U.S. Hispanic population hits 45.5 million: agency
WASHINGTON (Reuters) - The number of Hispanics in the United States grew to 45.5 million last year, and the country's largest minority group now makes up more than 15 percent of the U.S. population, the U.S. Census Bureau reported on Thursday.
Hispanics surpassed blacks as the largest U.S. minority in 2003 and continued to widen the gap by growing at nearly three times the pace of the black population, Census Bureau figures showed.
The Hispanic population grew by 1.4 million in the year ending July 1, 2007, while the black population grew by 540,000 to reach a total of 40.7 million, the agency said in a report on minority populations in the United States.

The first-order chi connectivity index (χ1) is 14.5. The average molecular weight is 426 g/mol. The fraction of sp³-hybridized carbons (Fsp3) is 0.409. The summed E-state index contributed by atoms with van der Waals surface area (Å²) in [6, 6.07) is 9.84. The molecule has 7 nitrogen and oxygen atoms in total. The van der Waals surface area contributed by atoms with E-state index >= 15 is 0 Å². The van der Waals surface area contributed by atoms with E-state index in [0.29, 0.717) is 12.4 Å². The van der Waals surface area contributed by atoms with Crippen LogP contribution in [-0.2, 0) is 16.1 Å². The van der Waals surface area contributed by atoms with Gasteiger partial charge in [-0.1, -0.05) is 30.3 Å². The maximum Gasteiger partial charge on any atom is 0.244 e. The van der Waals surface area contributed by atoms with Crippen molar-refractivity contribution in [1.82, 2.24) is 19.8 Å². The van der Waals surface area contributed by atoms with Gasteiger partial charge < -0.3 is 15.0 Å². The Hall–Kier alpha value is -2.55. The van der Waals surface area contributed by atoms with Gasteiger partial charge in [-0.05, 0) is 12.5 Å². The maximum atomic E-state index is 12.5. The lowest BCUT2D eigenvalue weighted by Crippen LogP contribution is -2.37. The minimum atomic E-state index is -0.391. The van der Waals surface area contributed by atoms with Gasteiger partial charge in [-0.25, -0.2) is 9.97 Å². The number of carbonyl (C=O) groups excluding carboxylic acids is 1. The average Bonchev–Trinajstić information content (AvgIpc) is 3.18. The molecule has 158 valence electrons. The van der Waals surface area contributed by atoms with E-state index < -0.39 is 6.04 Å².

Sixteen states had a Hispanic population of more than 500,000. California was the largest at 13.2 million, followed by Texas at 8.6 million and Florida at 3.8 million.
Twenty states had a black population of more than 500,000, including New York with 3.5 million, and Florida and Texas with 3 million apiece.
Asians made up the third-largest minority group in the United States, with 15.2 million. American Indians and Alaska natives totaled 4.5 million while native Hawaiians and other Pacific Islanders were 1 million.
The white population was 199.1 million in 2007 while the total minority population was 102.5 million, the Census Bureau said.
Four states and Washington, D.C., had populations where minorities were in the majority. Hawaii was the largest majority-minority state, with 75 percent of the population belonging to minority groups.
Washington, D.C., had a 68 percent minority population followed by New Mexico with 58 percent, California at 57 percent and Texas with 52 percent.
(Reporting by David Alexander; Editing by Eric Beech)